You can use several other technologies in your Exchange design to ensure that your transport server infrastructure isn’t overwhelmed by excessive traffic. These include message throttling and back pressure.
Message throttling allows you to limit the number of messages and connections that an Exchange 2010 Hub or Edge Transport server will accept. These limits ensure that the system resources of the transport server are not overwhelmed, either accidentally or intentionally. You can configure message throttling options on the transport server itself, on individual Send connectors, and on individual Receive connectors.
You can configure the following message throttling options:
Maximum concurrent mailbox deliveries This option determines the maximum number of delivery threads that a Hub Transport server can concurrently use to deliver messages to mailboxes. The default value is 20. This setting can be configured with the MaxConcurrentMailboxDeliveries parameter of the Set-TransportServer cmdlet.
Maximum concurrent mailbox submissions This option determines the maximum number of delivery threads that a Hub Transport server can concurrently use to accept messages from mailboxes. The default value is 20. This setting can be configured with the MaxConcurrentMailboxSubmissions parameter of the Set-TransportServer cmdlet.
Maximum connection rate per minute This option determines the maximum rate at which the Hub Transport or Edge Transport server will accept new inbound connections. The default value is 1200 connections per minute. This setting can be configured with the MaxConnectionRatePerMinute parameter of the Set-TransportServer cmdlet.
Maximum outbound connections This option determines the maximum number of outbound connections that a Hub or Edge Transport server can have open concurrently. The default value is 1000. You can configure this setting with the MaxOutboundConnections parameter of the Set-TransportServer cmdlet.
Maximum per domain outbound connections This option limits the number of connections that a transport server connected to the Internet—which will usually be an Edge Transport server but might in some cases be a Hub Transport server—can open to any individual remote domain. The default value is 20. You can configure this setting with the MaxPerDomainOutboundConnections parameter of the Set-TransportServer cmdlet.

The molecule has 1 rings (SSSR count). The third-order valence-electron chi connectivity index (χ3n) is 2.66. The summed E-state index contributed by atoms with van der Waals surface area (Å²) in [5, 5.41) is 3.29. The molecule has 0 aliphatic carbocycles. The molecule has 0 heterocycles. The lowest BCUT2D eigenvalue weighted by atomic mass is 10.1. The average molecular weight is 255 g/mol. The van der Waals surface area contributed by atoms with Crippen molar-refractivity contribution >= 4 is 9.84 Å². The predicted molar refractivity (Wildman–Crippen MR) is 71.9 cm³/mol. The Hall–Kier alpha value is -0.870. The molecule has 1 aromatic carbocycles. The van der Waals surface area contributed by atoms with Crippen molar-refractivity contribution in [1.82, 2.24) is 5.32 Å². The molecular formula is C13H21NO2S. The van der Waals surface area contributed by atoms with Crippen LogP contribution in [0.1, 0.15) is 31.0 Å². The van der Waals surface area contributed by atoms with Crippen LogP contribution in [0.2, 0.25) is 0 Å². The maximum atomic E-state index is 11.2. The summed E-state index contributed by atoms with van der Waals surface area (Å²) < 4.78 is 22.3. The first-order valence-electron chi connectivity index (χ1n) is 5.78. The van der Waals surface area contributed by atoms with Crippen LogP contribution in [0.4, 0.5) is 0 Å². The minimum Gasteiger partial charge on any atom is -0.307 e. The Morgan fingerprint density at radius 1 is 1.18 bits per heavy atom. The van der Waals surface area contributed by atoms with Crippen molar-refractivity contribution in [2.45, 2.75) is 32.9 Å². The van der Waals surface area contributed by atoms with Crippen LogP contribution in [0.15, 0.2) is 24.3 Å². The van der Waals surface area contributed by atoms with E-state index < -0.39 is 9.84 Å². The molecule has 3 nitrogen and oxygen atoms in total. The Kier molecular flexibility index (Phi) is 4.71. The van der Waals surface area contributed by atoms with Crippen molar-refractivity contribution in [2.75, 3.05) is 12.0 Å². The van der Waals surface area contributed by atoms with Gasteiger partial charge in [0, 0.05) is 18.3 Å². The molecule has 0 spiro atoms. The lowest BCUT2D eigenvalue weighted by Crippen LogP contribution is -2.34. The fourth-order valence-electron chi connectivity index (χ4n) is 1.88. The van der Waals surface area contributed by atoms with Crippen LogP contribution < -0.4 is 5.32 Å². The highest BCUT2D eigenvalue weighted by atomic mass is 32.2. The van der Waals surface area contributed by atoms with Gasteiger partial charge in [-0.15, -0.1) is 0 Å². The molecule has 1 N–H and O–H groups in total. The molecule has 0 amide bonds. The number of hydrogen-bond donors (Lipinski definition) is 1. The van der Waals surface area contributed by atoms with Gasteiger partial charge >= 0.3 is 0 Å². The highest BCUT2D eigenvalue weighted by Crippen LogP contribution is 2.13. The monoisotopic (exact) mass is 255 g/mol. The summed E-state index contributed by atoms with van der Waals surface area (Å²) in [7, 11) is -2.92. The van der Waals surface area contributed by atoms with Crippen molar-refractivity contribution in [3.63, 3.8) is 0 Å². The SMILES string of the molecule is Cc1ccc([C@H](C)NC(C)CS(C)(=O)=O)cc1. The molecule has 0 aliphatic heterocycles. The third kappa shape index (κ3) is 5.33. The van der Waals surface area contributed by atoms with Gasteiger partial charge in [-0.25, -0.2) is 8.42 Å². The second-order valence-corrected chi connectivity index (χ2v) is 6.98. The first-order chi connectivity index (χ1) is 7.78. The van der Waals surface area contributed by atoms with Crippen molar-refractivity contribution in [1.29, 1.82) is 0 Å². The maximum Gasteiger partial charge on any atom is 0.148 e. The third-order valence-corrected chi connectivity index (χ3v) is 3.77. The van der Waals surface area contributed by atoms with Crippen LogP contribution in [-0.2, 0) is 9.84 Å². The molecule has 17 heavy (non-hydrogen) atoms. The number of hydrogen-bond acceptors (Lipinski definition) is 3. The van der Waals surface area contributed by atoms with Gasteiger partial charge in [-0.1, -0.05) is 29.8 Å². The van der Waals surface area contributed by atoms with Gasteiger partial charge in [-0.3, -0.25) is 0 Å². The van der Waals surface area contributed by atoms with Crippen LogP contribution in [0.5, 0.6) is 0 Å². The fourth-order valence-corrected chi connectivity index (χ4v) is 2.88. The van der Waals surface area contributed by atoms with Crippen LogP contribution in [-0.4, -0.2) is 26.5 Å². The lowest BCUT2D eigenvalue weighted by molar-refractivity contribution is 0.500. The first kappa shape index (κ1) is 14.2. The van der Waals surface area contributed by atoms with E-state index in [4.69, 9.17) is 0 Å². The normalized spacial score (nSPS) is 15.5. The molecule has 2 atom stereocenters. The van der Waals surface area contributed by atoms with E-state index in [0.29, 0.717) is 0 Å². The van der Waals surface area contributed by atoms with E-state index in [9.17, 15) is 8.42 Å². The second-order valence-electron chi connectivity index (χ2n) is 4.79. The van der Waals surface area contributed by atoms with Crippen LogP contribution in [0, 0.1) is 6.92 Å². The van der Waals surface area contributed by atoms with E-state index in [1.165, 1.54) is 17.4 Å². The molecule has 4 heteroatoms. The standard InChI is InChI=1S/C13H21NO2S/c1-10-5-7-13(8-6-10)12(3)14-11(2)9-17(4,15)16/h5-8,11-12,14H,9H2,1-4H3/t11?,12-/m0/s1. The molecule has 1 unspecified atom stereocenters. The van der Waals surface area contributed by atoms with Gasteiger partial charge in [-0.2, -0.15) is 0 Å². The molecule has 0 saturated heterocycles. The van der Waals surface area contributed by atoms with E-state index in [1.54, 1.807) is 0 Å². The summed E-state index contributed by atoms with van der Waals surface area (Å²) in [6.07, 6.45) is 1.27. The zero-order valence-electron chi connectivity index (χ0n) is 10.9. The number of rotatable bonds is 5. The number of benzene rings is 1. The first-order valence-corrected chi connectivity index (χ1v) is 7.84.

Pick up directory maximum messages per minute This option limits the message processing rate for the Replay and Pickup directories. These directories are polled every five seconds and the default settings allows for eight messages to be processed every five-second interval. You can configure this setting with the PickupDirectoryMax-MessagesPerMinute parameter of the Set-TransportServer cmdlet. This figure you enter when using this parameter is for a 60-second duration, so you need to divide it by 12 to determine the number of messages processed during the polling interval.
Connection inactivity time out This option limits the maximum amount of time that an SMTP connection to a remote server will remain open while idle before closing. The default value is 10 minutes. You configure this option on Send connectors by using the ConnectionInactivityTimeOut parameter with the Set-SendConnector cmdlet.
Connection time out This option limits the maximum amount of time that an SMTP connection from a remote server will remain open, even if it is in the process of transmitting data. The default value on Hub Transport servers is 10 minutes and the default value on Edge Transport servers is 5 minutes. You configure this option on Receive connectors by using the ConnectionTimeOut parameter with the Set-ReceiveConnector cmdlet.